Unlike during the decades back when patriotism was forced down the throat, these days there is a degree of circumspection when Sri Lankans mark Independence Day -- the 69th, which was celebrated last Saturday. It would be demeaning to say our post-independent history is a flop. In fact, viewed in absolute terms, Sri Lanka has become better over the past seven decades; social indicators have improved considerably on the back of extensive social welfare measures and they were, in most cases, beyond the scope of what our mediocre economic development levels would have allowed.
However, a more accurate comparison would be in relative terms, with other countries of the world; where were they then and now? That is when our post independent record is laid bare as hollow. Much has been said about how a host of South-East and East-Asian countries which were dirt poor then leapfrogged to prosperity within a generation or two. They did not have pampered social welfare systems during their sweatshop era of economic take off, often under repressive regimes, however, when the growth trickled down to the bottom, those changes were reflected in their social, political and economic lives.
Our decent achievements of social indicators were a product of a welfare system that predated independence. We were generally better off in most social measures, when compared to most Asian states even when the British left our shores. Our social development levels remain acceptable at present. However, at independence, our economy was also on a sound footing, and it is no longer the case now.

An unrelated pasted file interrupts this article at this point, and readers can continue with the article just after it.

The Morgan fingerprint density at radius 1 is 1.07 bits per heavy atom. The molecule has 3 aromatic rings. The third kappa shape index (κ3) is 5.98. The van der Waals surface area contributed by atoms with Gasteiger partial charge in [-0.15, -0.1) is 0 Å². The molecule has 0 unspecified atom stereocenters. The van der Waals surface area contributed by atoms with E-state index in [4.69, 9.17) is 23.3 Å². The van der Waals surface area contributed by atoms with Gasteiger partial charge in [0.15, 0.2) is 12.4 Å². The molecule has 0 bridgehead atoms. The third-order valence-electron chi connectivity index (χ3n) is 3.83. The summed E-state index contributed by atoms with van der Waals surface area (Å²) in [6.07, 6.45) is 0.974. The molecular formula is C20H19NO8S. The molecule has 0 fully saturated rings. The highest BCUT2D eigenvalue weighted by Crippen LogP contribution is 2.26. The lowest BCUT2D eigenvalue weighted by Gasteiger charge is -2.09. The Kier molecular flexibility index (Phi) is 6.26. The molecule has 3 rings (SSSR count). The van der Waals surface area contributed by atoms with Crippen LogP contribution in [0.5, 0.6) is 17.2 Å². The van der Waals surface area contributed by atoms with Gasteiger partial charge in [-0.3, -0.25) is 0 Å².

One who would take a closer look at the success or the failure of states would find the driver of that process is not democracy, human rights or god, but the economy. Differential economic growth rates of states over time determine their place in the world, and their people’s standards of living. All other factors affect the process to the extent that they are allowed to interfere with. That is however a function of state power. Some authoritarian states had more state autonomy from society than ours did, which could be either good or bad depending on how that power was wielded.
There is a general consensus about the sorry mismatch of our post-independent promise and reality. However, school text books that teach children about the glory of independence and politicians who spout its virtue do so without acknowledging that grim reality and the factors that led to our gradual decline. That is dangerous because that continues to feed into a vast reservoir of feel good fantasy which continues to blind us. Kids when growing up encounter the reality in the job market, or when in the absence of employment at home, are forced to go to toil under sub-human conditions in some Middle Eastern country.
Every new state that emerged in any time of history had that primary task of forging a national identity, generally representative of all spheres of the nation’s life; economic, social, political and external. It was that choice and its implementation that shaped the destiny of those nations for many generations to come. The era during which our new nations emerged was swept with a new sense of liberating ideology that was twisted with an anti-hegemonic world view. Thus the West was viewed as reactionary, the Soviet Union, though Stalin killed 20 million of its own people, was romantic; Capitalism was immoral, Socialism was viewed as the path to economic emancipation